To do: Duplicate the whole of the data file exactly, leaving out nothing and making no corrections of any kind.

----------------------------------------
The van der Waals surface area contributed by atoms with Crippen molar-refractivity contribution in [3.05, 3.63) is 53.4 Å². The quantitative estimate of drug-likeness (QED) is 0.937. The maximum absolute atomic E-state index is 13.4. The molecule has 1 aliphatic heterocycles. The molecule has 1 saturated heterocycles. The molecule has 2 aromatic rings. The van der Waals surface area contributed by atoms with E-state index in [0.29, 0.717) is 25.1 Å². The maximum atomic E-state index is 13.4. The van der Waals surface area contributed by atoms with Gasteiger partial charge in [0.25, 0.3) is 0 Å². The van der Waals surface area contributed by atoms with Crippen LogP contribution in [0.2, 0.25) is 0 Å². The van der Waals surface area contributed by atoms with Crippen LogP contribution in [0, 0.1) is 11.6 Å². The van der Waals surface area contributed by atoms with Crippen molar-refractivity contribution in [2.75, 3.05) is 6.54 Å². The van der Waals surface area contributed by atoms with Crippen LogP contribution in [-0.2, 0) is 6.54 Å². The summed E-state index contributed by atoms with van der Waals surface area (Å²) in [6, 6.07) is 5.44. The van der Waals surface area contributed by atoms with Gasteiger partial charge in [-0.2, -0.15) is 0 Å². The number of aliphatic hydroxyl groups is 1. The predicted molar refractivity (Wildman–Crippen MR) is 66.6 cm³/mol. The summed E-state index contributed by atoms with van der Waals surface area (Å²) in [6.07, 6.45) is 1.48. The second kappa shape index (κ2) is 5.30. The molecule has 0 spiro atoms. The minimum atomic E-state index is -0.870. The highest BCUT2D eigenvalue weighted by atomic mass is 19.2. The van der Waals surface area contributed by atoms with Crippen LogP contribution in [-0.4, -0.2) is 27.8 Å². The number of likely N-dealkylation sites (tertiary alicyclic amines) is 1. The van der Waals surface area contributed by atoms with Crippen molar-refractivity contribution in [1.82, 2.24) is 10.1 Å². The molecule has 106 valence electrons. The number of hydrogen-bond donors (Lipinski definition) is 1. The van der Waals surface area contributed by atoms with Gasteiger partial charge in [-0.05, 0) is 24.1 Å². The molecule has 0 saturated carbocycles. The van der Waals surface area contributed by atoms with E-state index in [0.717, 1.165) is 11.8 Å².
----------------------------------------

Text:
The van der Waals surface area contributed by atoms with Crippen molar-refractivity contribution in [3.05, 3.63) is 53.4 Å². The quantitative estimate of drug-likeness (QED) is 0.937. The maximum absolute atomic E-state index is 13.4. The molecule has 1 aliphatic heterocycles. The molecule has 1 saturated heterocycles. The molecule has 2 aromatic rings. The van der Waals surface area contributed by atoms with E-state index in [0.29, 0.717) is 25.1 Å². The maximum atomic E-state index is 13.4. The van der Waals surface area contributed by atoms with Gasteiger partial charge in [0.25, 0.3) is 0 Å². The van der Waals surface area contributed by atoms with Crippen LogP contribution in [0.2, 0.25) is 0 Å². The van der Waals surface area contributed by atoms with Crippen LogP contribution in [0, 0.1) is 11.6 Å². The van der Waals surface area contributed by atoms with Crippen molar-refractivity contribution in [2.75, 3.05) is 6.54 Å². The van der Waals surface area contributed by atoms with Crippen LogP contribution in [-0.2, 0) is 6.54 Å². The summed E-state index contributed by atoms with van der Waals surface area (Å²) in [6, 6.07) is 5.44. The van der Waals surface area contributed by atoms with Gasteiger partial charge in [-0.2, -0.15) is 0 Å². The number of aliphatic hydroxyl groups is 1. The predicted molar refractivity (Wildman–Crippen MR) is 66.6 cm³/mol. The summed E-state index contributed by atoms with van der Waals surface area (Å²) in [6.07, 6.45) is 1.48. The second kappa shape index (κ2) is 5.30. The molecule has 0 spiro atoms. The minimum atomic E-state index is -0.870. The highest BCUT2D eigenvalue weighted by atomic mass is 19.2. The van der Waals surface area contributed by atoms with Crippen LogP contribution in [-0.4, -0.2) is 27.8 Å². The number of likely N-dealkylation sites (tertiary alicyclic amines) is 1. The van der Waals surface area contributed by atoms with Crippen molar-refractivity contribution in [1.82, 2.24) is 10.1 Å². The molecule has 106 valence electrons. The number of hydrogen-bond donors (Lipinski definition) is 1. The van der Waals surface area contributed by atoms with Gasteiger partial charge in [-0.05, 0) is 24.1 Å². The molecule has 0 saturated carbocycles. The van der Waals surface area contributed by atoms with E-state index in [0.717, 1.165) is 11.8 Å².